SCOT JCB (Holdings), the Scottish plant and machinery specialist, has cited competitive trading conditions, acquisition-related costs, and depressed pricing in the used equipment market as profits fell in its most recent financial year.

The family-owned firm, which supplies JCB and other vehicles to builders, contractors and farmers, made a pre-tax profit of £3.3 million in the year ended December 31, a fall of 23.7% on the year before.

Profits dipped as the firm reported a 28% surge in revenue to £173m, with turnover boosted by the acquisition of Forfar-based AM Phillip Agritech, accounts newly-filed at Companies House show.

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The deal, which was completed in March, added £20m of revenue to the Glasgow-based firm.

Privately-owned Scot JCB saw strong growth in its core agricultural and construction markets. The latter is being driven by a buoyant housebuilding sector in Scotland, which is currently showing no sign of slowing down. Sales to the construction sector rose 30% and to the agricultural industry by 7%.

However the firm highlighted a slowdown in big public infrastructure projects, with work on major schemes such as the Aberdeen Western Peripheral Route coming to a close.

Stephen Barker, finance director of Scot JCB, said: “The market has clearly been strong in a number of sectors.

“We have seen growth both in our construction and agriculture exposure, construction in particular, driven by the housebuilding sector, which we are exposed to through plant hire customers and directly through contractors. That’s been going well and [has] driven sales up substantially.

“Where it’s maybe a little bit weaker is on infrastructure projects, and that has continued into 2019. There’s a wee bit of a shortage of some of that just now.”

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The acquisition of AM Phillip significantly increased the firm’s growing presence in the agriculture sector, which broadly accounts for between one-quarter and one-third of its business. AM Phillip has five branches in north central Scotland, which Scot JCB has retained along with the staff.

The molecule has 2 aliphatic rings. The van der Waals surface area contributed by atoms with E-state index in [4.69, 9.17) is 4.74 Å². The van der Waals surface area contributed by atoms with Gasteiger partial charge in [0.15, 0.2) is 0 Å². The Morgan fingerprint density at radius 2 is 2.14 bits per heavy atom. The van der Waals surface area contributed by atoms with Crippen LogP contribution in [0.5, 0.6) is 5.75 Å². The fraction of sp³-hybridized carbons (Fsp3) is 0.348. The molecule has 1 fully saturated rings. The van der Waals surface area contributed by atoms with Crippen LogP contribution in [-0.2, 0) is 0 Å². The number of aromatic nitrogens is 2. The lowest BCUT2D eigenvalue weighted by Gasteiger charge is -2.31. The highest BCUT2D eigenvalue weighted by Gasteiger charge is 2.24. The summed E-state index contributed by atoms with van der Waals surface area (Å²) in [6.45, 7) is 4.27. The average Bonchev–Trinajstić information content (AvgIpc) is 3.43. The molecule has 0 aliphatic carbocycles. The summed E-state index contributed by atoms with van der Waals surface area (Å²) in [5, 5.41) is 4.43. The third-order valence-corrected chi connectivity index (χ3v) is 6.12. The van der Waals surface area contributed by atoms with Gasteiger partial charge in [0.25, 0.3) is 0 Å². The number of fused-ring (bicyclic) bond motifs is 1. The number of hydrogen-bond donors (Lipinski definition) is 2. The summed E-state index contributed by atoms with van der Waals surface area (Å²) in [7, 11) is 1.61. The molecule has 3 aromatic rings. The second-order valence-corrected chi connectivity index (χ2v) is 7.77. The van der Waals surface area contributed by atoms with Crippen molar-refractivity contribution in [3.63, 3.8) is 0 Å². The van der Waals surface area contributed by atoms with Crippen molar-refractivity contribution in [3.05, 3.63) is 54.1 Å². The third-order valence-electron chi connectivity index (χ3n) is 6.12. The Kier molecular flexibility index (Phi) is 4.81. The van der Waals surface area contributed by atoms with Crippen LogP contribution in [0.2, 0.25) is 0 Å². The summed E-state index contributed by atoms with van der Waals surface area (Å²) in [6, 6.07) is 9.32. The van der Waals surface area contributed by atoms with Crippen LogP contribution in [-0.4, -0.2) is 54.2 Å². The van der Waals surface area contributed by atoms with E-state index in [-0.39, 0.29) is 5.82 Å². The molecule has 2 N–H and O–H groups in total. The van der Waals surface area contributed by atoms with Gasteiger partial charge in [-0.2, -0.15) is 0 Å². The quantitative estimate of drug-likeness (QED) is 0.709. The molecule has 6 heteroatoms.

The firm saw its overall headcount climb to 338, up 23% on the year before.

Staff numbers rose largely because of the AM Phillip deal, though the firm has also grown its employee base organically with the addition of engineers and customer service advisors.

“We are continuing to grow,” Mr Barker said, noting that as turnover rises “we need people to support that.”

Scot JCB now has network of 17 depots across Scotland and the north of England. It is chaired by majority shareholder Steve Bryant, whose two sons, Iain and Robin, are joint managing directors. Daughter Rhona Cameron is also a director.

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With the total investment in the AM Phillip acquisition totalling more than £6m, the resulting increase in interest costs, brought through financing the deal, was one of the factors which contributed to the drop in profits for the year. “It’s investment now for reward later,” Mr Barker said.

Asked whether the firm would consider further deals, Mr Barker said directors were “not looking down the shopping list every day looking for something to buy”, stating that the immediate priority is to consolidate following the AM Phillip deal.

He added: “I suppose you never say never. You would look at anything that came along.

“For the moment, we are not out there with the cheque book, looking for something to buy tomorrow.”

Meanwhile, asked if Brexit was causing any disruption to the business, Iain Bryant pointed out that JCB does manufacture in the UK, which gives Scot JCB confidence that its supply chain will not be interrupted.

Mr Bryant added: “It would good to get a bit of certainty, whatever happens.

“If we knew what was going to happen, then we think… people would start buying [more] again.”

The company noted that it recently introduced an electric mini excavator, which it hopes will sell well on the back of demand for low-emission vehicles.

“You have to keep innovating,” Mr Barker said.